Flowers & Gardens in Classical Music
Inspiration for composers comes from many places. Sometimes, it’s just from a peek out the window.
Gardening is something I was exposed to as a very young child from all the adults in the family. My mom fussed over her indoor plants most – and I always liked to watch her water, prune and propagate. We had cheery greenery and bright flowers in our house year ‘round. She also had a kitchen herb garden. Salt and pepper came from the grocery store, but basil, oregano, “parsley, sage, rosemary and thyme,” came from the sunny patch next to the back stairs.
My grandparents often babysat me and one of their great enjoyments was tending the vegetable garden in my parents’ back yard, baby Laura in tow. My young parents’ first house in one of Boston’s old neighborhoods was small but the yard was huge. The section directly behind the house got a full day of sun and was the perfect spot for rows of carrots, tomatoes, peppers, lettuces and sweet peas. Even though I was so little, I learned by watching and “helping” with the garden hose, my favorite part.
On the other side of the yard was the world’s biggest apple tree (well, at least I thought so) and my father’s rose garden. My father became a Master Gardener specializing in heritage roses, his life-long hobby. It wasn’t until he was in his early 60s that I got around to asking him if he could teach me about roses. He gave me many lessons, and towards the end of them, surprised me by hanging on the fence post a small sign he had had the local hardware store make that simply read: The Laura Rose Garden.
I’ve always had indoor plants, but the bulk of my gardening time is spent on the outdoor vegetables, herbs, fruit trees, flowers, and, yes, my own rose garden, which I have named “Daddy Carlo’s Rose Garden” in honor of the man who inspired me.
It’s easy to understand why I loved learning that just about every composer you can name was inspired at some point by nature, the seasons and gardens. Since gardens are exploding with color right now thought I’d share a soundtrack as you pull up weeds, um, I mean, “garden,” along with me.
The “Waltz of the Flowers” from Tchaikovsky’s The Nutcracker ballet brought floral beauty to a winter classic. And in my memory, it was also the music announcing the annual arrival of local chain Friendly’s Jubilee (Ice Cream) Roll every Christmas season for decades. Here’s the New York City Ballet’s version of the flowers and flower fairy dancing in the Palace of Sweets:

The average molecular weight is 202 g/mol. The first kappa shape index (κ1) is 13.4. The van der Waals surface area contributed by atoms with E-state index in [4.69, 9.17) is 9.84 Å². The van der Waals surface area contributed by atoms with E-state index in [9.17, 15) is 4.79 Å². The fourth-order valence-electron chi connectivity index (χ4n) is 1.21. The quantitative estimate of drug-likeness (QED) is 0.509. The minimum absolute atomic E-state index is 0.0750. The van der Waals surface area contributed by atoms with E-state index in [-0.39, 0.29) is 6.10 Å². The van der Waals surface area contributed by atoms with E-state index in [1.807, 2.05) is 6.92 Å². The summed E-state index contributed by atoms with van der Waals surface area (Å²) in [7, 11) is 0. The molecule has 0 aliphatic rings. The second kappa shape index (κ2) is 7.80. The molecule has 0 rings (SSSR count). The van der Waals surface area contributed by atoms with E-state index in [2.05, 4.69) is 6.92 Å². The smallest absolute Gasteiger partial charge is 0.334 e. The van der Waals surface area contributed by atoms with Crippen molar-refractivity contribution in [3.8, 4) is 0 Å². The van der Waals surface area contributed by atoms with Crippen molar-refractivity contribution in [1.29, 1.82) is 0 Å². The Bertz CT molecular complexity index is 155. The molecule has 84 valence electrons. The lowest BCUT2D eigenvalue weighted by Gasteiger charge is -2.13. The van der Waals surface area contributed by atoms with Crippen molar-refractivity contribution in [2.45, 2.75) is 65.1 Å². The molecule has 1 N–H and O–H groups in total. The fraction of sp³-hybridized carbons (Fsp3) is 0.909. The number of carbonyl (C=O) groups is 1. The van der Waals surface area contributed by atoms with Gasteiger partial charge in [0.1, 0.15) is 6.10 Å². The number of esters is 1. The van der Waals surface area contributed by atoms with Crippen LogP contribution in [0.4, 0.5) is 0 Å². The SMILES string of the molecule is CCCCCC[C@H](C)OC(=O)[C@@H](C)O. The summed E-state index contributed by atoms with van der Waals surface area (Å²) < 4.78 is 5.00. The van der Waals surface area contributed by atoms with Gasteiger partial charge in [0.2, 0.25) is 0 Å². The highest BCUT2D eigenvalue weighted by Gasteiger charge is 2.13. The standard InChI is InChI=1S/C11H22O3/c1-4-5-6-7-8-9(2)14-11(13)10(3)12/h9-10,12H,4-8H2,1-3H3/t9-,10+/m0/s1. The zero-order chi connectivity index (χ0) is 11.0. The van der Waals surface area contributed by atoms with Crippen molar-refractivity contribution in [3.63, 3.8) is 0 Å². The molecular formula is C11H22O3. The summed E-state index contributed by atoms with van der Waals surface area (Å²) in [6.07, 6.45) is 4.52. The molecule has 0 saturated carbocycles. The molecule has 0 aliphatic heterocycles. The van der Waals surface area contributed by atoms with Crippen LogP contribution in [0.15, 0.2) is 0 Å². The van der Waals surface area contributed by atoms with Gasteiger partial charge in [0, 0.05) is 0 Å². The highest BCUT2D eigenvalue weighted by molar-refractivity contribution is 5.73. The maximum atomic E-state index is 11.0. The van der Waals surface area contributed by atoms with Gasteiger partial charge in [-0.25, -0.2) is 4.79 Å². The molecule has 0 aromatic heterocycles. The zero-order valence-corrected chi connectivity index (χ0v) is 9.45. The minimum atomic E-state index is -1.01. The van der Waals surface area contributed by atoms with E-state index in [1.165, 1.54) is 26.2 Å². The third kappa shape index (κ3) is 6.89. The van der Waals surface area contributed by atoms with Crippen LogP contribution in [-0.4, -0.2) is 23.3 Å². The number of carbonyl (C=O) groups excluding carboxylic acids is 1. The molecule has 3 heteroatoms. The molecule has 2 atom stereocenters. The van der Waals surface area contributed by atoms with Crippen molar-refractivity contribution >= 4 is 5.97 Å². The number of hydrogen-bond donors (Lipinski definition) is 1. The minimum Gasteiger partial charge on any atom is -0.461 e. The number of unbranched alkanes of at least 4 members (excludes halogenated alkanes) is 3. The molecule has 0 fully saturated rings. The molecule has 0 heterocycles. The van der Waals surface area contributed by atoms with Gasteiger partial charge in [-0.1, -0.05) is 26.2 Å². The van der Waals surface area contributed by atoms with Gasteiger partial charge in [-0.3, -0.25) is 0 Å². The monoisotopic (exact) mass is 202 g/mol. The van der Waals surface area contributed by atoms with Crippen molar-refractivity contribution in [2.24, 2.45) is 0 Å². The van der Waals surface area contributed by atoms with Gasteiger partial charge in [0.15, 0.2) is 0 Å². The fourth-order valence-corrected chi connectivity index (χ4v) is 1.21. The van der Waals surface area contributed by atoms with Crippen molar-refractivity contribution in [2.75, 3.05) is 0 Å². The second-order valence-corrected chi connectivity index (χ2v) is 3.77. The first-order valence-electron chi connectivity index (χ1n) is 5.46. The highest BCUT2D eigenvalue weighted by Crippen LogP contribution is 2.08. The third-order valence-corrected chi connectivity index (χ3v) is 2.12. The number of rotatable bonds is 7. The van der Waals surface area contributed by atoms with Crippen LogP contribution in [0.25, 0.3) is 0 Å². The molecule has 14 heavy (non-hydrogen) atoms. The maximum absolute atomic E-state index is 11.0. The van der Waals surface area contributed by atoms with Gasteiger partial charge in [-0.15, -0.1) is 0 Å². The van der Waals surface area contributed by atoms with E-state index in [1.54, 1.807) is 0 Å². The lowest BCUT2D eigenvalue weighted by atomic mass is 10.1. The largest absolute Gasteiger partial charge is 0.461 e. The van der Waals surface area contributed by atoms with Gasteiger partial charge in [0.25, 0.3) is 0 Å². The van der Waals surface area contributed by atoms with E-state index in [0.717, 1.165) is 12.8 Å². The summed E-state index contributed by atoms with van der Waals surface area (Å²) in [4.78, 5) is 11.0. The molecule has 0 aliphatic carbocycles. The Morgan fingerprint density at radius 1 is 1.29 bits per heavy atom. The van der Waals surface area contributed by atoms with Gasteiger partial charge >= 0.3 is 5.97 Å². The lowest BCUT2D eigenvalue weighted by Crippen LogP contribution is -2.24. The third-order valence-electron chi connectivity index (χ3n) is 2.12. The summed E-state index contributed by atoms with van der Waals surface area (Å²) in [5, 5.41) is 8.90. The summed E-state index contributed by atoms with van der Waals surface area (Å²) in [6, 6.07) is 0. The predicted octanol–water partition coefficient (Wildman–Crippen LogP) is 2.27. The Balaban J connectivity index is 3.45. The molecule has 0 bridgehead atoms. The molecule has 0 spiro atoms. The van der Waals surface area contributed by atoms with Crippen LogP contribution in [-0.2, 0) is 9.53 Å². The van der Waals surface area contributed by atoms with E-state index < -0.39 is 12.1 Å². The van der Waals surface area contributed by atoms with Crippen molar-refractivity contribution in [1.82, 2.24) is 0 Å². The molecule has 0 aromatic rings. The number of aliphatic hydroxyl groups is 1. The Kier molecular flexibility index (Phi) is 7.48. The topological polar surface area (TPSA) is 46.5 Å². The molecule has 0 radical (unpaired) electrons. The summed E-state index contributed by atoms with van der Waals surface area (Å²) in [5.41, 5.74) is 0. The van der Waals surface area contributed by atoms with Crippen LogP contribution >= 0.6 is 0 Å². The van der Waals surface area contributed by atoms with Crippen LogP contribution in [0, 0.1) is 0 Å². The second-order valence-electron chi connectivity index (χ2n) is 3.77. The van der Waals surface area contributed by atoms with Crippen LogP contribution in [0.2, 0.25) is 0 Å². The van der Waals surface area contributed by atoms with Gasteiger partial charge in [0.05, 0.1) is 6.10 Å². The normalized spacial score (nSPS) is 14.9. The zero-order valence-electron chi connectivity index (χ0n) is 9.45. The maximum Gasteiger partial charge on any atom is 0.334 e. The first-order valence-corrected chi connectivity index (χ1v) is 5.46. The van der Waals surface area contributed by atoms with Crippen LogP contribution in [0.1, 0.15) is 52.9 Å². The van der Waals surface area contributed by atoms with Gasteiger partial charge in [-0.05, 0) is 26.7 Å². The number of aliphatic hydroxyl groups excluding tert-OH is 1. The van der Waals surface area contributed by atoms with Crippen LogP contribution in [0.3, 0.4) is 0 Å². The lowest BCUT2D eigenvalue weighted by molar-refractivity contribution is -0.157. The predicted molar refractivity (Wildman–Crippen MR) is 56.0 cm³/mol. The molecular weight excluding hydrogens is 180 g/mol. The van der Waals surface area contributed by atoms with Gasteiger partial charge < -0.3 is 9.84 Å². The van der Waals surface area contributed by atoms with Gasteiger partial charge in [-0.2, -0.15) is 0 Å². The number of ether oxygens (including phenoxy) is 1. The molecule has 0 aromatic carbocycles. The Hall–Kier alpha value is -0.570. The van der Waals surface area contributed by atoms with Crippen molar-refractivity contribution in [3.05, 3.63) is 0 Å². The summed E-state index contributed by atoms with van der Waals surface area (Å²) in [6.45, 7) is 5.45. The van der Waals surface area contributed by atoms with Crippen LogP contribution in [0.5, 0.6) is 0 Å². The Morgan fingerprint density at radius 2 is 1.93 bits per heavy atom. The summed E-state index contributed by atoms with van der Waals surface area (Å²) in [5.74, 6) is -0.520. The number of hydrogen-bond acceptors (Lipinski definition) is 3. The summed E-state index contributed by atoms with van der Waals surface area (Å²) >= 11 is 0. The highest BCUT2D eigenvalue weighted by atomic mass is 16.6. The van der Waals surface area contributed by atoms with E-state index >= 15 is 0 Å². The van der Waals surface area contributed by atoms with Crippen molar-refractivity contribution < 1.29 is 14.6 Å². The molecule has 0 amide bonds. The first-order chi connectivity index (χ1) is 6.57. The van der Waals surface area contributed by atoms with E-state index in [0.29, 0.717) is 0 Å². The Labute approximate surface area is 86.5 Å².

Although Edward MacDowell was born in New York City, he had great affection for wide open spaces and the nature therein. His Woodland Sketches were inspired by the natural beauty surrounding his summer home in Peterborough, New Hampshire. “To a Wild Rose” and “To a Water Lily” were two of the most popular tunes from that collection:
Bedrich Smetana takes a different approach to a flower. Whereas MacDowell contemplated the simple, natural beauty, Smetana celebrates the dahlia’s dazzling colors. Here’s his “Dahlia Polka:”
In the late 1930’s American composer Florence Price wrote a series of piano pieces in 1939 with charming titles that seem to paint a 'sense of place,' including “Rocking Chair,” “Southern Sky,” “Bayou Dance,” and … “Dance of the Cotton Blossoms.”
And “The Waltz King,” as he was known, Johann Strauss II, was not one to let a good flower go unnoticed. One of Strauss’ better-known waltzes glorifies “Roses from the South.”
Alexander Glazunov’s ballet, The Seasons, starts with dances describing Winter frost and ice, and follows the calendar. One of the dances of Summer is the “Waltz of the Poppies and Cornflowers.”
Many composers also wrote pieces encompassing the entire garden, not just individual flowers. For example, there are three sections in Manuel de Falla’s Nights in the Gardens of Spain that describe the beauty of the gardens around the Alhambra Palace. One of the most beautiful renditions is with pianist Alicia de Larrocha:
English composer Albert Ketèlbey was extremely popular in his day, with the BBC playing his pieces daily in the 1940s and ‘50s. His In a Monastery Garden takes us to an English cathedral garden where one can see, hear and feel the work of The Master:
Maurice Ravel’s Mother Goose describes scenes from such stories as “Beauty and the Beast” and “Little Tom Thumb” … but he ends the piece gently, in “The Fairy Garden.”
As I said, the pieces are many. If you’re up for a little exploration, let me recommend Ketèlbey’s lovely In a Chinese Temple Garden and Rachmaninoff’s Lilacs and Daisies (played beautifully by Alessio Bax, by the way).
Coda: Percy Grainger arranged a number of folk tunes for the concert hall. One of the most famous is “Country Gardens.” This version of the folk song, sung by Jimmie Rodgers as “In an English Country Garden,” not only lists every flower, but every insect and bird that visits that garden, too. (The lyrics are posted on the YouTube page.)